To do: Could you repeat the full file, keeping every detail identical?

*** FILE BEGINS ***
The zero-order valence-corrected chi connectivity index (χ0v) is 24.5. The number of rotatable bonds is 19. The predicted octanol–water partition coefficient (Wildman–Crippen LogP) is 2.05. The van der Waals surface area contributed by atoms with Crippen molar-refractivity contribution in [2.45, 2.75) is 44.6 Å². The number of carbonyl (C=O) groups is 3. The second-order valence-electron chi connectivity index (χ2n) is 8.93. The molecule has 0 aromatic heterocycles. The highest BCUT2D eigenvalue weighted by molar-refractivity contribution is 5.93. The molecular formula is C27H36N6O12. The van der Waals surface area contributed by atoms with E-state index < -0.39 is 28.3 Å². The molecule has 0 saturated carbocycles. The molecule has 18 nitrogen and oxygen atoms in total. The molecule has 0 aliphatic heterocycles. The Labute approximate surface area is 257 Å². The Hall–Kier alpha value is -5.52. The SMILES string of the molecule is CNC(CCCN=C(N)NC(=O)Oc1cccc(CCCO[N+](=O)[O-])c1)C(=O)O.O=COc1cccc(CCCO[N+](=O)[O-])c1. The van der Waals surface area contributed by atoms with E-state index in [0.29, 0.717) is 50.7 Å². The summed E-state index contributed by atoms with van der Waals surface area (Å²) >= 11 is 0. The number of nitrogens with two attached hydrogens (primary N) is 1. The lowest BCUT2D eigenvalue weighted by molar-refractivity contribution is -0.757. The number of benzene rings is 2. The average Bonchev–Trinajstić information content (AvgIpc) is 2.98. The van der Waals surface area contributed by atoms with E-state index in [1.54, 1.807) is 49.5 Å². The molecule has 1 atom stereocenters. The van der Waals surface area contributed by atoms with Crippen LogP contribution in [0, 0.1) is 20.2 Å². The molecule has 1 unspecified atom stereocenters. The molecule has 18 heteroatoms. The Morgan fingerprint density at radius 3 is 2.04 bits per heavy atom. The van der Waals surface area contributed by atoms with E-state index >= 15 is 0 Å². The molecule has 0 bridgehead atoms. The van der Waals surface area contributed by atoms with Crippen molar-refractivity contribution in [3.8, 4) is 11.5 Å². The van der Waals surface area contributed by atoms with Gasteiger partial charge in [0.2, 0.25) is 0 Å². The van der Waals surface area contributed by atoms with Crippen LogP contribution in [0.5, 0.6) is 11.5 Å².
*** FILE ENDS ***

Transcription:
The zero-order valence-corrected chi connectivity index (χ0v) is 24.5. The number of rotatable bonds is 19. The predicted octanol–water partition coefficient (Wildman–Crippen LogP) is 2.05. The van der Waals surface area contributed by atoms with Crippen molar-refractivity contribution in [2.45, 2.75) is 44.6 Å². The number of carbonyl (C=O) groups is 3. The second-order valence-electron chi connectivity index (χ2n) is 8.93. The molecule has 0 aromatic heterocycles. The highest BCUT2D eigenvalue weighted by molar-refractivity contribution is 5.93. The molecular formula is C27H36N6O12. The van der Waals surface area contributed by atoms with E-state index < -0.39 is 28.3 Å². The molecule has 0 saturated carbocycles. The molecule has 18 nitrogen and oxygen atoms in total. The molecule has 0 aliphatic heterocycles. The Labute approximate surface area is 257 Å². The Hall–Kier alpha value is -5.52. The SMILES string of the molecule is CNC(CCCN=C(N)NC(=O)Oc1cccc(CCCO[N+](=O)[O-])c1)C(=O)O.O=COc1cccc(CCCO[N+](=O)[O-])c1. The van der Waals surface area contributed by atoms with E-state index in [0.29, 0.717) is 50.7 Å². The summed E-state index contributed by atoms with van der Waals surface area (Å²) >= 11 is 0. The number of nitrogens with two attached hydrogens (primary N) is 1. The lowest BCUT2D eigenvalue weighted by molar-refractivity contribution is -0.757. The number of benzene rings is 2. The average Bonchev–Trinajstić information content (AvgIpc) is 2.98. The van der Waals surface area contributed by atoms with E-state index in [1.54, 1.807) is 49.5 Å². The molecule has 1 atom stereocenters. The van der Waals surface area contributed by atoms with Crippen LogP contribution in [0, 0.1) is 20.2 Å². The molecule has 1 unspecified atom stereocenters. The molecule has 18 heteroatoms. The Morgan fingerprint density at radius 3 is 2.04 bits per heavy atom. The van der Waals surface area contributed by atoms with E-state index >= 15 is 0 Å². The molecule has 0 bridgehead atoms. The van der Waals surface area contributed by atoms with Crippen molar-refractivity contribution in [3.8, 4) is 11.5 Å². The van der Waals surface area contributed by atoms with Gasteiger partial charge in [0.2, 0.25) is 0 Å². The van der Waals surface area contributed by atoms with Crippen LogP contribution in [0.5, 0.6) is 11.5 Å².